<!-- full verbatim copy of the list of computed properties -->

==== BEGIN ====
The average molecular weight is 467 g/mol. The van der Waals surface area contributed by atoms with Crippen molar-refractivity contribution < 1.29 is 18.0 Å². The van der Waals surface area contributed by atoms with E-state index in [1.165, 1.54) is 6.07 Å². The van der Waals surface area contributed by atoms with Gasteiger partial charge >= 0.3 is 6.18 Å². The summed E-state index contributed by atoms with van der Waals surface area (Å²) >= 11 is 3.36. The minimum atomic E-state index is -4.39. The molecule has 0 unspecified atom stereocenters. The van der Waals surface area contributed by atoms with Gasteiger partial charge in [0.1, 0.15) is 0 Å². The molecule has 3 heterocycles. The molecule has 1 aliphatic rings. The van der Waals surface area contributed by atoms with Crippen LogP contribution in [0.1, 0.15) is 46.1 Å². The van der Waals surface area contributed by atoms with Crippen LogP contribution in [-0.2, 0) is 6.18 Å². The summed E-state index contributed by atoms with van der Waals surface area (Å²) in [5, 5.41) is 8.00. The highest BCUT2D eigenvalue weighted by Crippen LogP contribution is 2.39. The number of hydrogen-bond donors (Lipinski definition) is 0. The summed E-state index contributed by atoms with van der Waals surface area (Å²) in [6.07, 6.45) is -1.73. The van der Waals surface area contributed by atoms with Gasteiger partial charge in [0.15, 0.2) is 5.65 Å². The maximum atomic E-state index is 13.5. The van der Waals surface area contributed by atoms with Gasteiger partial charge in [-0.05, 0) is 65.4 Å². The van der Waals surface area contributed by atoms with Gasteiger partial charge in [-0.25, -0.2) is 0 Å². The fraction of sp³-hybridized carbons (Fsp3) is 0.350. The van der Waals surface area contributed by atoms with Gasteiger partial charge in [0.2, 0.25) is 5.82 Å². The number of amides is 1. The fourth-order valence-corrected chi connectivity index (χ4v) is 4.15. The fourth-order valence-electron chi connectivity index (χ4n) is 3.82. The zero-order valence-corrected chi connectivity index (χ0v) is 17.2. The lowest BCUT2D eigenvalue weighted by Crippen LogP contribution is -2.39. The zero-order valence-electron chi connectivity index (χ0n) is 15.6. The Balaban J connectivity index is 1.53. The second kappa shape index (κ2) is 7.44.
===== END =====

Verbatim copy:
The average molecular weight is 467 g/mol. The van der Waals surface area contributed by atoms with Crippen molar-refractivity contribution < 1.29 is 18.0 Å². The van der Waals surface area contributed by atoms with E-state index in [1.165, 1.54) is 6.07 Å². The van der Waals surface area contributed by atoms with Gasteiger partial charge >= 0.3 is 6.18 Å². The summed E-state index contributed by atoms with van der Waals surface area (Å²) >= 11 is 3.36. The minimum atomic E-state index is -4.39. The molecule has 0 unspecified atom stereocenters. The van der Waals surface area contributed by atoms with Gasteiger partial charge in [0.1, 0.15) is 0 Å². The molecule has 3 heterocycles. The molecule has 1 aliphatic rings. The van der Waals surface area contributed by atoms with Crippen LogP contribution in [0.1, 0.15) is 46.1 Å². The van der Waals surface area contributed by atoms with Crippen LogP contribution in [-0.2, 0) is 6.18 Å². The summed E-state index contributed by atoms with van der Waals surface area (Å²) in [5, 5.41) is 8.00. The highest BCUT2D eigenvalue weighted by Crippen LogP contribution is 2.39. The number of hydrogen-bond donors (Lipinski definition) is 0. The summed E-state index contributed by atoms with van der Waals surface area (Å²) in [6.07, 6.45) is -1.73. The van der Waals surface area contributed by atoms with Gasteiger partial charge in [0.15, 0.2) is 5.65 Å². The maximum atomic E-state index is 13.5. The van der Waals surface area contributed by atoms with Gasteiger partial charge in [-0.05, 0) is 65.4 Å². The van der Waals surface area contributed by atoms with Gasteiger partial charge in [-0.25, -0.2) is 0 Å². The fraction of sp³-hybridized carbons (Fsp3) is 0.350. The van der Waals surface area contributed by atoms with Gasteiger partial charge in [0.2, 0.25) is 5.82 Å². The number of amides is 1. The fourth-order valence-corrected chi connectivity index (χ4v) is 4.15. The fourth-order valence-electron chi connectivity index (χ4n) is 3.82. The zero-order valence-corrected chi connectivity index (χ0v) is 17.2. The lowest BCUT2D eigenvalue weighted by Crippen LogP contribution is -2.39. The zero-order valence-electron chi connectivity index (χ0n) is 15.6. The Balaban J connectivity index is 1.53. The second kappa shape index (κ2) is 7.44.